Unless itís your artist and unless youíre directly involved with the project, it donít really mean anything. Thatís what the game has come to right now. A lot of it is that they donít really respect the music they do anyway. Itís a numbers game right now
.

Do you travel a lot to Europe?

No, this is my first trip over here.

Is there a real fine line between backpack hip-hop and whatís acceptable to the masses?

I donít believe thatís the case at all. You can say backpack hip-hop is not accepted by the masses but if the right song comes through then itís going to be accepted.

Like M.I.A.ís ĎPaper Planesí for example. That song is leftfield. Itís kind of more hip-hop than anything else, even though sheís Sri Lankan.

You canít really say backpack hip-hop is not accepted. When Nas said hip-hop was dead, he was saying that a little early, but to me right now hip-hop is kind of dead because radio wouldnít give it a chance. You dumb down your lyrics and only then the radio says Ok.

How would you make that original hip-hop flavor sound fresh again?

I still get inspired by all music. I get inspired by daily living. Last year my wife and I got married and had our first child. That was a big experience. There was a lot going on. Thatís why this year Iím ready to kick back up.

As you can see I started out the year by coming over to London. Iím on my way to MIDEM in France. Then back to London do some sessions with some major artists and writers.

I have a writing session set up with these cats Darren Lewis and Tunde Babalola of Future Cut. Just different things like that to have fun and make some good music.

How significant are conventions like MIDEM?

Iíll find out and let you know. From what Iíve heard, itís very significant.

What story do you want to tell in your songs?

Iím telling the story thatís happening. I want to paint the picture thatís going on in regards to everything. A lot of songs are about relationships. People want to hear that.

I had a meeting yesterday and we were talking about songs that contain integrity and pain. Those types of records tend to last long. You like to have those types of songs where people know where they were the first time they heard it.

What is important to keep in mind with placements for film and TV?

Iíve been fortunate enough that film and TV plugged some songs out of the catalogue that Iíve already written. But Iím actively trying to pursue getting more film and TV placements. Because thatís just a viable way to have your music heard.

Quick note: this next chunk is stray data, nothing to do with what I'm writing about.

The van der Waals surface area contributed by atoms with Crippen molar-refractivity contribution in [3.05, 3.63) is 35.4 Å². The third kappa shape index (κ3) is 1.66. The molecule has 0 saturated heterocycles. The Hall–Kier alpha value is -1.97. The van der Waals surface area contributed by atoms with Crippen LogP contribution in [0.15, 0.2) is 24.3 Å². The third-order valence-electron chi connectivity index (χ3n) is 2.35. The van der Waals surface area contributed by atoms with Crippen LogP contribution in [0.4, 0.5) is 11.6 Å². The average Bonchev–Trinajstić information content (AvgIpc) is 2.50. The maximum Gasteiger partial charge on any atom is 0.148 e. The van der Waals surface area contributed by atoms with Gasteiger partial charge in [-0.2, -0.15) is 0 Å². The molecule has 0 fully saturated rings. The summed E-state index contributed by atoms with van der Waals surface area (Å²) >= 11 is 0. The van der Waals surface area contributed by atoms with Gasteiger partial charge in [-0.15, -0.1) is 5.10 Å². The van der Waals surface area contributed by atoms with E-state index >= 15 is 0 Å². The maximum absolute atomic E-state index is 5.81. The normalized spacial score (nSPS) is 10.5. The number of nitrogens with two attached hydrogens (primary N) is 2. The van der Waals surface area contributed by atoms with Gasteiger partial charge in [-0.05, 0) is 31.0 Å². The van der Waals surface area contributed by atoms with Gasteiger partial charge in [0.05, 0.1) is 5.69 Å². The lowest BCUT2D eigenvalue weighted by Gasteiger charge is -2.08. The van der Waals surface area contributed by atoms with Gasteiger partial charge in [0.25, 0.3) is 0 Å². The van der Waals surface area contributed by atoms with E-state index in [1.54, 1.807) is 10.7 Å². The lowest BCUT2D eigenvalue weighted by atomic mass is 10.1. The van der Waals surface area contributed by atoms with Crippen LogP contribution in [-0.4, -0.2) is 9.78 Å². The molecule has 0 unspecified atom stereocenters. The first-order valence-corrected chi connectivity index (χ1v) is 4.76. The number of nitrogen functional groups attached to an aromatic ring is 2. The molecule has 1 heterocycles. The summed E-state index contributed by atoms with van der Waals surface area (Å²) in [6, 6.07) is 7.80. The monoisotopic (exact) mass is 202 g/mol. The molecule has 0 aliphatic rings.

Thatís the name of the game right now: how many outlets of media can your music be placed on.

What gear canít you live without in your L.A.-based studio?

Right now, I canít live without my 17 inch MacBook laptop. I switched over to Logic.

What advice would you give upcoming producers entering the market?

Try to create your own niche. Even right now with the stuff that Iím going to do this upcoming year, I want to put my own twist to it. Whether itís underground, house, dance music or reggae records, I want to put ĎMike City twistí on what Iím doing.

Iím fortunate right now that Iím up for a Grammy. I did a song on Heavy Dís ĎVibesí album. Itís nominated for a Grammy for Best Reggae Album.

Different things like that. Even in my down time Iím getting blessed.

Whatís that ĎMike City twistí?

My method is: if itís making me moveÖ because Iíve got a pretty good music sensibility.

Radio sucks right now, but I grew up listening to a lot of different types of music. I remember when I was young, on a same radio station they would play Run D.M.C., Luther Vandross, Wang Chung, Duran Duran or Ready For The World.

I come from that era, and it seems like itís getting back there right now as far as radio. But they have to open it up a little bit more because you donít want to hear the same records every hour.

How do you view the current music business climate?

Horrible. For the entrepreneur it could be pretty good if you get in where you fit in. With everything going digital a lot of labels fall back into the path.

And the urban hip-hop scene?

The urban hip-hop scene is one of the scenes that are hurting because of the downloading. Thereís no real fanbase, no loyalty to most of the artists.

I tell people all the time, when I went to high school it may have been five people there who were seriously considering doing music professionally. Now you probably can find fifty who are considering doing music. Thatís the difference.

Itís like, whereís the audience when everyone wants to be in music. Thereís like too many chiefs and not enough Indians.

What direction will you develop into musically?

I would like to bring soul music back to the forefront, but Iím delving into different types of music at the same time. I actually produced house before I did R&B. They started to call me ĎMike Cityí because I used to listen to Ten City a lot.

You made a living out of doing what you wanted to do. How do you keep the passion after twenty years of achievement?

Because music is in me. Last year, I needed that little break because it helps you appreciate everything that youíve been blessed with.

The birth of my daughter Riley did something to me. It makes you realise that thereís something else to work for and Iím responsible for her. And sheís my biggest hit.

Which artists would you still like to work with?

Thereís some great artists I hear out there. I wouldnít mind working with Beyoncť if the situation was right. I met her a few times. Sheís very cool.

Itís a rat race nowadays, of everybody trying to be on a project. Iím not upset that Iím not on every project. I can live with that. That might sound crazy, but thatís the problem with urban music; if you get a couple of hit records then youíre on every project.

I donít think youíre meant to work with everyone, because no producer or writer is going to make a hit every time they go into the studio. It doesnít work that way
.

What will be your new business ventures for the upcoming times?

Like I said, I will work with this new British artist, an incredible vocalist. Iím pretty excited about it. And then I want to work with new artists. I helped a few people to get signed.

Everybody is gunning for the established artists. Thatís not a problem, but you can get caught up into trying to do this for this person and trying to do that for that person, instead of just going in and making tracks and writing songs organically.

It becomes a rat race and I donít think I do my best work like that.




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Interview by Kimbel Bouwman